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What is Linguistics?
Linguistics is the study and practice of understanding how languages form and evolve. Individuals in the field will be responsible for understanding and identifying various aspects of a given language, including constructing and referencing ancient and dead languages for the purposes of research and reconstruction. Individuals may find employment in a variety of fields based on their focus and level and education. Linguistics also incorporates a variety of other disciplines, such as history, anthropology, and sociology to better understand the nature of language.
Students studying linguistics will at minimum have to earn a bachelor's degree, though specialization in a given area of linguistics, particularly focusing on a specific language or language tree will be pursued at the master and doctoral level. An education in linguistics will involve in depth understanding and education in how languages are formed and spread. Students will research the various aspects of language, including morphology, syntax, phonetics and more. Higher level degrees will focus on more specific areas, focusing on specific aspects of language and allow for analyses and research.
A curriculum in linguistics may include:
- Linguistic Theory
- Evolution of Language
- History and Language
- Comparative Linguistics
Employment Opportunities and Job Growth
Individuals specializing in linguistics, or one of its subfields will find employment opportunities available in a variety of fields, including education, translation, research, forensics and more. Individuals will have more opportunities at higher education levels. Specialization also allows individuals to pursue research opportunities through grants offered by the government or through research universities. Linguistics is an growing field that utilizes new techniques and technologies to better track and define how and why languages form and evolve, though growth in the field is limited due the time investment in education and limited practical applications.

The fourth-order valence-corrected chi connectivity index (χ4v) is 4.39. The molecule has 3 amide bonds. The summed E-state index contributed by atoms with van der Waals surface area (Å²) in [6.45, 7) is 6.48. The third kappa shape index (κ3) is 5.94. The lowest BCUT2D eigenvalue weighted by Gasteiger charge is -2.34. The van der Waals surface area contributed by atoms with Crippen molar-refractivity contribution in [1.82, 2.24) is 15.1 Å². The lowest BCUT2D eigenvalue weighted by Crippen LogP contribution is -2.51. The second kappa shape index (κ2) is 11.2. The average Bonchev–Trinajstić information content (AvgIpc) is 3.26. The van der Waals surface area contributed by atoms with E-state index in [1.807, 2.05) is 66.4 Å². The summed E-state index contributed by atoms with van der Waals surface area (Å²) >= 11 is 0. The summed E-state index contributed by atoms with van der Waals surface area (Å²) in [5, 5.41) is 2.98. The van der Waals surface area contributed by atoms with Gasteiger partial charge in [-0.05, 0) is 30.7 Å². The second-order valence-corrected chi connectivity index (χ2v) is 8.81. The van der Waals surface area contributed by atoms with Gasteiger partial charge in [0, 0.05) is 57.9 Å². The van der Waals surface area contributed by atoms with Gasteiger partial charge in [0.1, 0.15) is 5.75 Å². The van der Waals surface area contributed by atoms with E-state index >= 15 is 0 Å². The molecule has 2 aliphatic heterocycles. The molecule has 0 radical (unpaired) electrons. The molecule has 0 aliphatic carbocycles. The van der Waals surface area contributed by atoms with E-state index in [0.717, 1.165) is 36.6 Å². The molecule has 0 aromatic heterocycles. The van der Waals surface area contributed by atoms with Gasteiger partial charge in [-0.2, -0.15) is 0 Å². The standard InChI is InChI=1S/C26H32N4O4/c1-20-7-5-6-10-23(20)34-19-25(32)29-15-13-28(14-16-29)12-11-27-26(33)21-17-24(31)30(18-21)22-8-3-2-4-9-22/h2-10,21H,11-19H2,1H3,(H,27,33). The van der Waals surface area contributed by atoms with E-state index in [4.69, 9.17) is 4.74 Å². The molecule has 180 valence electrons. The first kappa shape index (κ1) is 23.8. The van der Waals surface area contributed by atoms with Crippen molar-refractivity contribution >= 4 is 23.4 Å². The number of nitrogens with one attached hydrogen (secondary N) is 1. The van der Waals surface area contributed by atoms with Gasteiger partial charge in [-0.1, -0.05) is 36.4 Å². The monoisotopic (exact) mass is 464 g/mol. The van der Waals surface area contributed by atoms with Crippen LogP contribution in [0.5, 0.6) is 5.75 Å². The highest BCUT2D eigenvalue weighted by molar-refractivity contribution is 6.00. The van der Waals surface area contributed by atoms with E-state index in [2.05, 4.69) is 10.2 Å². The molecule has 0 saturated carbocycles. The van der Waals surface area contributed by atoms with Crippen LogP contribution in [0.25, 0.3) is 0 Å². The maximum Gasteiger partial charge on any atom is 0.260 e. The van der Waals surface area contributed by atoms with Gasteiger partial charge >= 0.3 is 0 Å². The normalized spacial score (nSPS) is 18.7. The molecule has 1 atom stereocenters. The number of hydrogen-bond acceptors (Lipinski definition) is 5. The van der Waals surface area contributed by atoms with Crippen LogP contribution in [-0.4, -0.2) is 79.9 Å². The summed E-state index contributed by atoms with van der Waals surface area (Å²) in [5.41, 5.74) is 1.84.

Salary and Related Fields
Salaries for linguists will vary greatly based on field and position, but will be higher for educated and experienced researchers and professors, and lower among individuals who have earned a bachelor's degree only and pursue limited opportunities available at that level. The national average for a linguist is between $40,000 and $80,000 annually.
Individuals interested in linguistics may be also be interested in applied linguistics, comparative literature, and language interpretation and translation.